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March 1976

Fever of Unknown Origin Secondary to Brewer's Yeast Ingestion

Author Affiliations

From the Division of Pulmonary Medicine, Department of Medicine, University of Missouri Medical Center, and the Veterans Administration Hospital, Columbia, Mo.

Arch Intern Med. 1976;136(3):332-333. doi:10.1001/archinte.1976.03630030064011

The interest in nutrition has brought about the proliferation of "health food" stores. Among the nutritional supplements offered by these establishments are those that contain viable microorganisms, specifically, unpasteurized yogurt and brewer's yeast powder or tablets. We report a patient who we believe demonstrates the potential problems that may occur secondary to ingestion of these organisms.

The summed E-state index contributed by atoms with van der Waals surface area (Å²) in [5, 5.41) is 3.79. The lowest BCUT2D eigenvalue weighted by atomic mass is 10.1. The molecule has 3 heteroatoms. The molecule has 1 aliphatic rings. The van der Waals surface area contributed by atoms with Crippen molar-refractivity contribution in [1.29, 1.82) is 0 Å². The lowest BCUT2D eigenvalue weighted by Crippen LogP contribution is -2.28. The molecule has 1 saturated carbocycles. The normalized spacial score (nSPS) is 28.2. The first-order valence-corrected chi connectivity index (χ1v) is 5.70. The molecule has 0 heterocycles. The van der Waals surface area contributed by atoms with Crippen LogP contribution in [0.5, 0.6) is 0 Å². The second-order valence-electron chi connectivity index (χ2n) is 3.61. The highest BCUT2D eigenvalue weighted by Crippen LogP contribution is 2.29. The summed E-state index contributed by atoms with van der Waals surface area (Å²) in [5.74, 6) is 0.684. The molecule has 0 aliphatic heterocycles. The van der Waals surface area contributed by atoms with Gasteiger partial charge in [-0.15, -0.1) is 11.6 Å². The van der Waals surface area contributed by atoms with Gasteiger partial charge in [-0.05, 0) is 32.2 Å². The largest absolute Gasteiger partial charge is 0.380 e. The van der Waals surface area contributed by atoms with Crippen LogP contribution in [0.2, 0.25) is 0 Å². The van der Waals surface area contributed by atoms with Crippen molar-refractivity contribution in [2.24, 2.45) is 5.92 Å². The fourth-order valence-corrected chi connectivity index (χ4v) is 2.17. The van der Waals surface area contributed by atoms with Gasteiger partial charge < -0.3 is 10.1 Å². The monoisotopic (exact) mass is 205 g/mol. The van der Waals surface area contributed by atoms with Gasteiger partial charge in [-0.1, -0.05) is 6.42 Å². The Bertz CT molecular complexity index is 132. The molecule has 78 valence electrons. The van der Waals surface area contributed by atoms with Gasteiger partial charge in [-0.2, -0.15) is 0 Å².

PATIENT SUMMARY  A 68-year-old man was in good health until May 28, 1974, when he noted malaise, fever, diaphoresis, and nausea. These symptoms persisted and were accompanied by night sweats. He was admitted to Laughlin Hospital on June 1. Physical examination results were within normal limits. Initial laboratory data was unremarkable, except for an erythrocyte sedimentation rate (ESR) of 28 mm/hr and a serum glutamic oxaloacetic transaminase (SGOT) value of 55 units. Contrast studies of the bowel and gallbladder showed only irritation of the duodenal cap and a few diverticula in the proximal colon. The

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